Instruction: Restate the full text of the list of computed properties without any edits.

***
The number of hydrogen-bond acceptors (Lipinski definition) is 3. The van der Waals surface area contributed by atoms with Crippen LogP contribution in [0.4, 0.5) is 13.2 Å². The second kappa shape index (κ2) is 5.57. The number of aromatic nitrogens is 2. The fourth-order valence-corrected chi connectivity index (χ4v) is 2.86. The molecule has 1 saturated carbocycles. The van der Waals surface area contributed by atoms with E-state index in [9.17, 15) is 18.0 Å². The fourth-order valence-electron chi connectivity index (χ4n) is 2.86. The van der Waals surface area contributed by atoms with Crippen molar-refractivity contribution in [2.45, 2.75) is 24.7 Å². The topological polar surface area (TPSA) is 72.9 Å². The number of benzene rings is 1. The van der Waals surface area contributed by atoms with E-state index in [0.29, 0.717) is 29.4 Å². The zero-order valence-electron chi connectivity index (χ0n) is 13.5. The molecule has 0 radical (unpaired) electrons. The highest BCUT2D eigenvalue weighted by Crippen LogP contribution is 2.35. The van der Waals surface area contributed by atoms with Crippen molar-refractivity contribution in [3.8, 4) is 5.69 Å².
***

The number of hydrogen-bond acceptors (Lipinski definition) is 3. The van der Waals surface area contributed by atoms with Crippen LogP contribution in [0.4, 0.5) is 13.2 Å². The second kappa shape index (κ2) is 5.57. The number of aromatic nitrogens is 2. The fourth-order valence-corrected chi connectivity index (χ4v) is 2.86. The molecule has 1 saturated carbocycles. The van der Waals surface area contributed by atoms with E-state index in [9.17, 15) is 18.0 Å². The fourth-order valence-electron chi connectivity index (χ4n) is 2.86. The van der Waals surface area contributed by atoms with Crippen molar-refractivity contribution in [2.45, 2.75) is 24.7 Å². The topological polar surface area (TPSA) is 72.9 Å². The number of benzene rings is 1. The van der Waals surface area contributed by atoms with E-state index in [0.29, 0.717) is 29.4 Å². The zero-order valence-electron chi connectivity index (χ0n) is 13.5. The molecule has 0 radical (unpaired) electrons. The highest BCUT2D eigenvalue weighted by Crippen LogP contribution is 2.35. The van der Waals surface area contributed by atoms with Crippen molar-refractivity contribution in [3.8, 4) is 5.69 Å².